Medicare Fraud Horror: Cancer Doctor Indicted for Billing Unnecessary Chemo

Michigan oncologist Farid Fata allegedly squeezed profits out of patients by prescribing unneeded treatments and inventing diagnoses

  • Share
  • Read Later
Getty Images

Undergoing chemotherapy when you have cancer can be a terrible experience. Undergoing chemotherapy unnecessarily when you don’t have cancer is worse.

That’s what happened to some patients of a Detroit-area oncologist, according to federal investigators, who say the physician netted millions of dollars from Medicare by needlessly treating people for various ailments, including cancer. Indicted Wednesday on a charge of Medicare fraud, Dr. Farid Fata is being held in a Detroit jail on $9 million bond.

“We have been trained to trust doctors with our lives,” says Barbara McQuade, the U.S. Attorney for the Eastern District of Michigan, who is helping prosecute Fata. “When you see a case like this, it’s startling.”

The Fata case, which is being investigated and prosecuted under the direction of a task force run jointly by the federal departments of Justice and Health and Human Services, is highly unusual. Typical Medicare fraud cases involve health care providers billing the government for services that were never delivered. Some fraudulent providers buy Medicare ID numbers on the street. Others pad billings to increase profits or procure medications to sell illegally. Many are found out when federal investigators spot anomalies in their billings. But Fata appears to have been charged after whistleblowers approached federal authorities with information that he was potentially injuring patients just to up profits. McQuade, whose office has prosecuted numerous Medicare fraud cases in Detroit, says she’s seen lots of schemes but “nothing as egregious as this.”

(MORE: The Secretive Group Behind Medicare Reimbursements)

According to a criminal complaint filed on August 6 and based on an investigation by the FBI, Fata routinely prescribed chemotherapy and other drastic medical interventions for patients who were either healthy, or ill but in need of alternate treatments. He did so purely to increase his own income, according to prosecutors, who say Fata billed Medicare for some $150 million in services between August 2010 and July 2013, some of it fraudluently. The complaint, based on interviews with several nurse practitioners, medical assistants and an oncologist who worked for Fata, reads like a horror novel.

The oncologist told the FBI of one patient who received chemotherapy under Fata’s care, even though the patient was in remission. The oncologist advised the patient to get a second opinion and he or she never returned to see Fata. The oncologist also told the FBI that Fata ordered chemotherapy for all of his end-of-life patients, even if the treatment would not improve or extend their lives. The oncologist told the FBI, “no other physician would do this and would let the patient die in peace.” The oncologist also said Fata sometimes issued patients life-long prescriptions of drug treatment for low platelet conditions, without informing patients that surgery was a treatment alternative to years of drug therapy. The oncologist also told the FBI that many of Fata’s patients received intravenous immunoglobulin therapy even though they did not need it. A nurse practitioner who worked for Fata examined charts for 40 patients undergoing this treatment and found that 38 did not need it at all.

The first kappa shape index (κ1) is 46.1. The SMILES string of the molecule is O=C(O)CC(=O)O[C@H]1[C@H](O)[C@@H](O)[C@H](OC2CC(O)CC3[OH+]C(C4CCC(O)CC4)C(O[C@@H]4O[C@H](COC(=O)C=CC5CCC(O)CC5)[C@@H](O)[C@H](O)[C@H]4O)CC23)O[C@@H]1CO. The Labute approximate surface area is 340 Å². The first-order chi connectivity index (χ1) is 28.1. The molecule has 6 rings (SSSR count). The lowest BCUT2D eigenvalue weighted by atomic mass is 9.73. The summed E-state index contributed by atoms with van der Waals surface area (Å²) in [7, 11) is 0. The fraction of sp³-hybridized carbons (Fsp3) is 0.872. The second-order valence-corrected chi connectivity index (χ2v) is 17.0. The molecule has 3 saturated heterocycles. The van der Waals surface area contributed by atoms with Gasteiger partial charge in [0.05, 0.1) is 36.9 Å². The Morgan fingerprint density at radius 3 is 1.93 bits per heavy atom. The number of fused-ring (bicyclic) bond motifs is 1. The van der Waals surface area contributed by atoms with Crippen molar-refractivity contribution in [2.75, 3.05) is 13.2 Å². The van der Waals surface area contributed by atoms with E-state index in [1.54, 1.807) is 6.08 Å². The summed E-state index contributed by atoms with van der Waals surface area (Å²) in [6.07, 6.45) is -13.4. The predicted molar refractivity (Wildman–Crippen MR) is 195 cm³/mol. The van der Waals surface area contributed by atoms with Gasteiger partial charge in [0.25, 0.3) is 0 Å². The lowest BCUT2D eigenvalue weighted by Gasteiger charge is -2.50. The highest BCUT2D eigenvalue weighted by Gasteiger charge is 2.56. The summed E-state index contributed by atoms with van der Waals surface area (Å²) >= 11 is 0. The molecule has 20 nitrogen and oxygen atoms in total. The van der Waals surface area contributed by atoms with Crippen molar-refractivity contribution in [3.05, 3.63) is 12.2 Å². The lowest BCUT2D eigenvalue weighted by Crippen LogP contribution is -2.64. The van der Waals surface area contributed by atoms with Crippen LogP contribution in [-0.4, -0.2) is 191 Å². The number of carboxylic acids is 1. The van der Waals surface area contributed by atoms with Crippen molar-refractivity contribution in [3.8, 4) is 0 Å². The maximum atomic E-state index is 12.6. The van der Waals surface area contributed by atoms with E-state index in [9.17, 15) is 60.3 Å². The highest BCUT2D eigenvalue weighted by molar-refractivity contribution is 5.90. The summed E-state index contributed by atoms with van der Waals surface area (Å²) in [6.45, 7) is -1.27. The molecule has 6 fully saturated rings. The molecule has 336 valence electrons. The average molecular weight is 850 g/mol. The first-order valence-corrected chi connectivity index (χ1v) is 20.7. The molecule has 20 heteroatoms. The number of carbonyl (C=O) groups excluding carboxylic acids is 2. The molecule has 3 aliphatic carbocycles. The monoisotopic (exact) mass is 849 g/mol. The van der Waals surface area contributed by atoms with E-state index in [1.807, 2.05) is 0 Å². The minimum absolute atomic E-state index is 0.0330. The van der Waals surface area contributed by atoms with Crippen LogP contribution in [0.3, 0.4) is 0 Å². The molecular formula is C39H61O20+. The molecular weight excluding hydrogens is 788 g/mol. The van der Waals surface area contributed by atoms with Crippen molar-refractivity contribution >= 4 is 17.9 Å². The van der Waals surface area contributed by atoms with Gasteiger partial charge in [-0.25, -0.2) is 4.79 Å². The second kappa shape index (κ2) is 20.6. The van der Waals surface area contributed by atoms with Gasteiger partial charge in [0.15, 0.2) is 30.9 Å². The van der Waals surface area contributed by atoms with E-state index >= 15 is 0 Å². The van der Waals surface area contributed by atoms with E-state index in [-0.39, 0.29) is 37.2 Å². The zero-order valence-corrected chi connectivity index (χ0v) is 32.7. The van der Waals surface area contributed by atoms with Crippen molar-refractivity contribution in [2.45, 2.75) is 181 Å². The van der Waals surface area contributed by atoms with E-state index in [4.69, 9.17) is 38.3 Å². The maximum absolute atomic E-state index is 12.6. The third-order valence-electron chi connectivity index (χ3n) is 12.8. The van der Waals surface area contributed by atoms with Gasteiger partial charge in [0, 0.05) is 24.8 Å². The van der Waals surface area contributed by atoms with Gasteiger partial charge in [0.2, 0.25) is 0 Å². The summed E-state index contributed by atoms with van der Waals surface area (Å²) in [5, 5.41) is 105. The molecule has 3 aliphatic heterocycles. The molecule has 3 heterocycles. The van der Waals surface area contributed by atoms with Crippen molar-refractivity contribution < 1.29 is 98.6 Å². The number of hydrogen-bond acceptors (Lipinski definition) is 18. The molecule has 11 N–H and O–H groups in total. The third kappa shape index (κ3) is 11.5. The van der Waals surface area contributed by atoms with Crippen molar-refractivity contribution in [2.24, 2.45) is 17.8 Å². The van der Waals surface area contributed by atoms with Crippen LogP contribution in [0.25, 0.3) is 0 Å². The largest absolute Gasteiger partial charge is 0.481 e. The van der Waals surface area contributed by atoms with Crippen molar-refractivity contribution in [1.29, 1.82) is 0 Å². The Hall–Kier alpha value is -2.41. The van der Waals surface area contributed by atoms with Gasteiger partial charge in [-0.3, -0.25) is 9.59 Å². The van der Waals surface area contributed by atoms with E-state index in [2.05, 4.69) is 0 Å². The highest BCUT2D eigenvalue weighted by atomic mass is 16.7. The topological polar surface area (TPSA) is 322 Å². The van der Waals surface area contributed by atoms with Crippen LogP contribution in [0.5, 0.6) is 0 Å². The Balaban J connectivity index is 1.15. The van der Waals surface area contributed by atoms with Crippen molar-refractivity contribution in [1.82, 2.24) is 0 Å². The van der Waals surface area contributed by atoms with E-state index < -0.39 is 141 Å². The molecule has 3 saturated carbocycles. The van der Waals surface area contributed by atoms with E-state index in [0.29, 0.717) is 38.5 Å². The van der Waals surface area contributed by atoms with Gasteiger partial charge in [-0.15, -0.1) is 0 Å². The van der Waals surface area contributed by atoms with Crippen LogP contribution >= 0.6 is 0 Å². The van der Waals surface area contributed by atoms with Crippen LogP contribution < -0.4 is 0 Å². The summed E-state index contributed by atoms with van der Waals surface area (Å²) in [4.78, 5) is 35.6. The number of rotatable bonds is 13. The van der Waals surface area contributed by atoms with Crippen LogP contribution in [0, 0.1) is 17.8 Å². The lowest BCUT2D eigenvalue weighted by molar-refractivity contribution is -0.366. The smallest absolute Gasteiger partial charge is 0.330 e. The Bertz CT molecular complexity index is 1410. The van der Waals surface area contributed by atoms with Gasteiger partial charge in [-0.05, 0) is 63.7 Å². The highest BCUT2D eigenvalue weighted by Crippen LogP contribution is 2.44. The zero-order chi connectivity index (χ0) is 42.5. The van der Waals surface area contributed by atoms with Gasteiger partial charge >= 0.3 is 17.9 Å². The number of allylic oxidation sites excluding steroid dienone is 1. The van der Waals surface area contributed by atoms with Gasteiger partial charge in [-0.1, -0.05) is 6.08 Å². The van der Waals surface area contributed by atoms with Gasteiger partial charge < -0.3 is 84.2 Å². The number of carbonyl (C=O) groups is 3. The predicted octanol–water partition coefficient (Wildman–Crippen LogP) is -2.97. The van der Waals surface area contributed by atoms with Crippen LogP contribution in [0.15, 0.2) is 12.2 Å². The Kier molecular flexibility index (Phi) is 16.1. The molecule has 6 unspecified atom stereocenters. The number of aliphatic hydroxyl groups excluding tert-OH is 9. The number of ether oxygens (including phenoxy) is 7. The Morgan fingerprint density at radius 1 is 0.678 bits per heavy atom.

The criminal complaint also outlines accusations that Fata arranged for foreign doctors, who might have been unlicensed to practice medicine in the U.S., to treat patients in his multiple clinic locations. “Dr. Fata sees the patient only for 2-3 minutes. The patients frequently complain about it,” states the complaint. In even more egregious cases, investigators say Fata falsified cancer diagnoses in order to justify—and receive payment for—positron emission tomography (PET) scans, which include radiation. These diagnoses, say investigators, are “written in the chart purely to justify the fraudulent billing to the insurance company.”

(MORE: The Backstory Behind a Hospital Bill)

Incredibly, the complaint gets worse. Investigators said one patient fell and hit his head at one of Fata’s clinics. But before sending the patient to the hospital for treatment, Fata allegedly directed an employee to give the patient chemotherapy. “The patient later died from his head injury,” according to the complaint.

Fata’s lawyer, Christopher Andreoff, says the doctor has no prior criminal record and “is devastated” by the accusations.

“His entire medical practice and his treatment of patients has come to a complete standstill,” says Andreoff. “His liquid assets are frozen and he’s not going to be able to pay payroll.” The FBI investigation and indictment “came out of the dark like a bad thunderstorm,” he added.

According to the Detroit Free Press, Fata could face 10 years in prison and a $250,000 fine if convicted. McQuade says the investigation is ongoing. No trial date has been set, but Andreoff says he expects prosecutors to provide more information to Fata’s defense team, including the names of current and former Fata employees who spoke to the FBI.

MORE: Fewer Hospitals May Lead to Higher Prices